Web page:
Real-time mapping startup Carmera has raised a $20 million Series B round led by Google Ventures, the company announced today.
The new round will fund Carmera's latest expansion into Japan and South Korea and facilitate expanding partnerships with professional fleets, research institutions, autonomous drive technology developers and mobility-as-a-service companies.
"A lot of the car companies want to know that a new supplier can actually scale globally," said Ro Gupta, Carmera founder and CEO. "Our customers all have real production and commercial deployment with real scale in mind, so it's important that we are equipped for the long term and that we can achieve continental scale."
Carmera's expansion into Asia builds on deployments in New York, California, Florida, and Michigan. The latest move overseas brings Carmera to the island of Jeju, South Korea, where it is partnering with the South Korean automotive supplier conglomerate Nexen Tech to map the tourist destination and electric-vehicle hub ahead of the rollout of a future mobility service.
"From a deployment standpoint, the U.S. and Asia are still where most of the activity is happening," Gupta said.
Those deployments are driving Carmera's growth faster than Gupta had expected.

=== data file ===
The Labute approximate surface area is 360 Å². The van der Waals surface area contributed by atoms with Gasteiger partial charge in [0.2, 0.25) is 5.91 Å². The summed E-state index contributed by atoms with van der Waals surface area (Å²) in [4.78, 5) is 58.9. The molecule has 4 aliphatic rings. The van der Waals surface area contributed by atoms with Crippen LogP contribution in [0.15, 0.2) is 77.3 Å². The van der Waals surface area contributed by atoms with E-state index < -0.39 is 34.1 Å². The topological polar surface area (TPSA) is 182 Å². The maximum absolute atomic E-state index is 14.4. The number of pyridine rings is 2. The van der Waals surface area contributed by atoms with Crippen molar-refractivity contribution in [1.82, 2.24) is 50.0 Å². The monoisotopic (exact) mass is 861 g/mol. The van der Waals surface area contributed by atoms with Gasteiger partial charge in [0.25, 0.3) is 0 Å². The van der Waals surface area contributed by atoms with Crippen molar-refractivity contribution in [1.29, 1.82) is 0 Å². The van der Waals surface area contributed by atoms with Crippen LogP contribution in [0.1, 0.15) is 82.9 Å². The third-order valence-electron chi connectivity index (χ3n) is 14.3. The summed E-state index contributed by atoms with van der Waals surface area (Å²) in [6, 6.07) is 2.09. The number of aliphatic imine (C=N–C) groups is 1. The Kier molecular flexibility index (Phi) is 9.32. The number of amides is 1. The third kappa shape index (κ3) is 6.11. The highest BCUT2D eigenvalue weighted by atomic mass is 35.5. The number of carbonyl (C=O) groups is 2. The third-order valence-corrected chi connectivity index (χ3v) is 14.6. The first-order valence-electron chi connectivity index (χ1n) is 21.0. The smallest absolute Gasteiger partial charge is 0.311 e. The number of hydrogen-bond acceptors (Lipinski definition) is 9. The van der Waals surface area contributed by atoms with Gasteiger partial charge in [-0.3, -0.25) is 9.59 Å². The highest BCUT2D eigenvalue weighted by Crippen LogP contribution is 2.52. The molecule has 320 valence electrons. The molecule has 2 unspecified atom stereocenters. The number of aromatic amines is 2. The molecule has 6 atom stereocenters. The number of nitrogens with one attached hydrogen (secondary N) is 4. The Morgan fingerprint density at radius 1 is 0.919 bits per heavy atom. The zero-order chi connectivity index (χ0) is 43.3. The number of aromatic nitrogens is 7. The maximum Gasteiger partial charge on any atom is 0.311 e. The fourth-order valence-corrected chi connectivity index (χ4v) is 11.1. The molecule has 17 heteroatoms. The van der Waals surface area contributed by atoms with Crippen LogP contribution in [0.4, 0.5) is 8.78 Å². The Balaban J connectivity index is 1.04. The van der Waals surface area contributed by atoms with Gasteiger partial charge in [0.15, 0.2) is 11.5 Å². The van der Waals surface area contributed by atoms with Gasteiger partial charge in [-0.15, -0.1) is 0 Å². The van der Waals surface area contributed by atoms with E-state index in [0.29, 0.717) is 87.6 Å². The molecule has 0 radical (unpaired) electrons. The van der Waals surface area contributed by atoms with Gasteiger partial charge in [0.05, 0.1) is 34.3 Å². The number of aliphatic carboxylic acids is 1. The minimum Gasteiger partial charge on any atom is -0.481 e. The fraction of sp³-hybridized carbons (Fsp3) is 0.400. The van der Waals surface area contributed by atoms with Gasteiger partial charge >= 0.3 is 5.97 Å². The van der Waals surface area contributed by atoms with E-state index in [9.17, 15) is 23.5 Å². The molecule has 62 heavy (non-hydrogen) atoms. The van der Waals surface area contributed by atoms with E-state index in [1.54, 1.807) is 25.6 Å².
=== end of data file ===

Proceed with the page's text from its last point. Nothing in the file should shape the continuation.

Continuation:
"Autonomous vehicles had always been our North Star," he said, but the company wasn't sure when it would have a product ready to sell. "It became abundantly clear over the last year that there was a ton of pent-up demand for a high quality HD mapping service that weren't glorified point clouds. We quickly realized we had to focus all our efforts on that."
Carmera provides real-time fleet monitoring through its free camera-based connected hardware, which in turn builds its real-time map product. The underlying software architecture that manages the map updates has been improved, so that the maps more rapidly reflect changes (like road construction, wrecks, etc.) taking place in the real world. These maps are used by public agencies like the New York City Department of Transportation, autonomous vehicle developers like Voyage, researchers at facilities like MCity and mobility service ecosystem providers like Renovo.
"It's not enough just to give a customer a 3D point cloud with some labels and boxes around things," Gupta said. "That doesn't actually save them work. You have to be able to annotate every navigation critical attribute, down to such minute details as which traffic light lens controls which lane of traffic. The real challenge is doing that in a scalable, cost-effective way in a complex environment."